At the national level, ichanges in policy environments have facilitated the concentration of agricultural businesses and enabled agribusinesses to expand their profits and control.  Corporations have been able to influence public policies through lobbying, campaign finance contributions, advertising and access to political leaders. Although most agribusinesses now report on their Corporate Social Responsibility and environmental sustainability, voluntary reporting and labeling seem to have less impact than the publicity about them suggests. Additionally, many controversial issues are still not covered by Corporate Social Responsibility commitments, such as tax evasion, advertisements to children, and lobbying in domestic and international fora.

A broad scientific consensus on investments, policies, institutional changes and agricultural practices that can end hunger; improve rural livelihoods; and promote economically, environmentally and social sustainable development has been achieved through the International Assessment of Agricultural Knowledge, Science & Technology for Development (IAASTD).  A rights-based approach to agricultural development complements many of the IAASTD options. Rights-based approaches are grounded in international human rights standards and directed to respecting, protecting and fulfilling human rights. They explicitly recognize the power dynamics involved in hunger and poverty and allow people whose human rights are being violated to gain control of their lives and destinies. This requires a strong role for the government through public policy and increased national and international regulations on corporate power.  This paper proposes that the IAASTD and international human rights and environmental covenants and treaties should guide policy reforms aimed at ending hunger and balancing power in the food system.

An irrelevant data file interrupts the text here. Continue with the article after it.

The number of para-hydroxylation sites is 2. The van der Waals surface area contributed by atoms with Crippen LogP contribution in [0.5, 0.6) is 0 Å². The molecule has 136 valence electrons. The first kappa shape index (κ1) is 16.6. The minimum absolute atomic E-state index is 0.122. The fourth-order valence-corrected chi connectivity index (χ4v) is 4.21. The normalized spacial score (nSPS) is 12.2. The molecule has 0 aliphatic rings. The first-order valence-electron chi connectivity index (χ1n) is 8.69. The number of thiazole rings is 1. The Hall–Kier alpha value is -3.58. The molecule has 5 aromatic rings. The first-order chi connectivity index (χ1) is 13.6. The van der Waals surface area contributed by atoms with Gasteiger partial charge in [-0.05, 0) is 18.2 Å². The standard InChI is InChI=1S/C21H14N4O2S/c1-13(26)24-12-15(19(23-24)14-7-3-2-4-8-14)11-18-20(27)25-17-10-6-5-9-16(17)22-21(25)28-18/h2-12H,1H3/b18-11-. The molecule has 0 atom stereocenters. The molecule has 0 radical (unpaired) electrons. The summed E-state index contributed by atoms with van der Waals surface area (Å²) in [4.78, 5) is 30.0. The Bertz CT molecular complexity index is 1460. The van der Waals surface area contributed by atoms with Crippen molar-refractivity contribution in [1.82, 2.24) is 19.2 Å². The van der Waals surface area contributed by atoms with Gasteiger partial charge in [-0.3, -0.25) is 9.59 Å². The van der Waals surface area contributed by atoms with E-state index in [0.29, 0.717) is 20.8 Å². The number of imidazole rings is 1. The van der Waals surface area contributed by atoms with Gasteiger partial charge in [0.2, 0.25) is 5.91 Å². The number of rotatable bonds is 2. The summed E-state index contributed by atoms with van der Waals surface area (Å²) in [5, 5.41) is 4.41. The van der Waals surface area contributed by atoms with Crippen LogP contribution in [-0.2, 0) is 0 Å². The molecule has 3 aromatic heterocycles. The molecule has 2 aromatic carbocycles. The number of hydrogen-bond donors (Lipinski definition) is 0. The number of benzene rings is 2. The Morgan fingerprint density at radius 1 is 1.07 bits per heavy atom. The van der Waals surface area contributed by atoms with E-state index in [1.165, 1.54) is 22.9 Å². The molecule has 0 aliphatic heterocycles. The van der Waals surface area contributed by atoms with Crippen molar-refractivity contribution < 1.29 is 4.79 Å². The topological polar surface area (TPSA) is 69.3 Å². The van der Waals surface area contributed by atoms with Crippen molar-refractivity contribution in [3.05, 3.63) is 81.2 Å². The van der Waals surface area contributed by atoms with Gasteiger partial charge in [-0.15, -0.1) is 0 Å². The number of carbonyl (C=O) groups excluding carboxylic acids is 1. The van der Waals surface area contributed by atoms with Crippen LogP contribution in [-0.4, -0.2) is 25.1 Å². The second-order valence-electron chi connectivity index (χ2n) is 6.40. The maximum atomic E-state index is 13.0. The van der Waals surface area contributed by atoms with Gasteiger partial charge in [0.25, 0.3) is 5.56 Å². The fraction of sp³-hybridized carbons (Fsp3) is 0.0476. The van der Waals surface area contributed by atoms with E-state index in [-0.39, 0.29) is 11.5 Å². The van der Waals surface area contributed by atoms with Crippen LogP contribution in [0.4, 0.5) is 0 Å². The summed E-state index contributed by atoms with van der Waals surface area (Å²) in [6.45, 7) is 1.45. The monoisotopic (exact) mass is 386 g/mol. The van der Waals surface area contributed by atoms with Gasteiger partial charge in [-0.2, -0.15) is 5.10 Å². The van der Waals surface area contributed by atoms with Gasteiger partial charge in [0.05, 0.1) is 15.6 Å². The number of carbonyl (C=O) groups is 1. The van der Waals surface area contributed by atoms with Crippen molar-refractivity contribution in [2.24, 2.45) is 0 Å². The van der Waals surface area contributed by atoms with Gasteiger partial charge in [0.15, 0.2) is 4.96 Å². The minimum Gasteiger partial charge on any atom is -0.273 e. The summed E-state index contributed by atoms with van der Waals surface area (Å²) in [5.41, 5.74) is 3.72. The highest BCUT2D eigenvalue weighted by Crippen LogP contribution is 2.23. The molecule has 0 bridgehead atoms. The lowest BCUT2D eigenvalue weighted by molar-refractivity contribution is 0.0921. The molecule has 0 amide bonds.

Recommended solutions include:

Global Governance

  • Support a stronger role for broadly participatory food system governance mechanisms.

  • Create a UN Commission to examine and reverse excessive corporate concentration.

  • Reject private-sector-led investment that does not support human rights treaties and the scientific framework provided by the IAASTD. 

  • Re-regulate financial speculation in commodity markets to stabilize commodity prices.

  • Establish trade rules that allow countries to protect their domestic markets from import surges and unfair dumping practices.

National Governance

  • Dismantle monopolies and oligopolies that wield excessive power over farmers and consumers.

  • Close existing loopholes in corporate taxation.

  • Establish farmer-owned or publicly managed food reserves.

  • Remove subsidies that primarily benefit the largest agribusinesses.

  • Close the revolving door between corporations and positions of government control over research, distribution of agricultural support, trade and policy.

  • Promote and protect decentralized sustainable supply chains.

  • Establish democratic decision-making institutions governing food and agricultural policy.

Corporate Governance

  • Provide transparent information about price transfers and the distribution of profits along the value chain, and take action to equitably distribute profits.

  • Meet international standards on labor and environmental protection.

  • Meet extraterritorial obligations to respect the right to food.

  • Adhere to expectations on business practices to protect, respect and remedy human rights, as set forth by the UN Special Representative of the Secretary-General on human rights and transnational corporations and other business enterprises.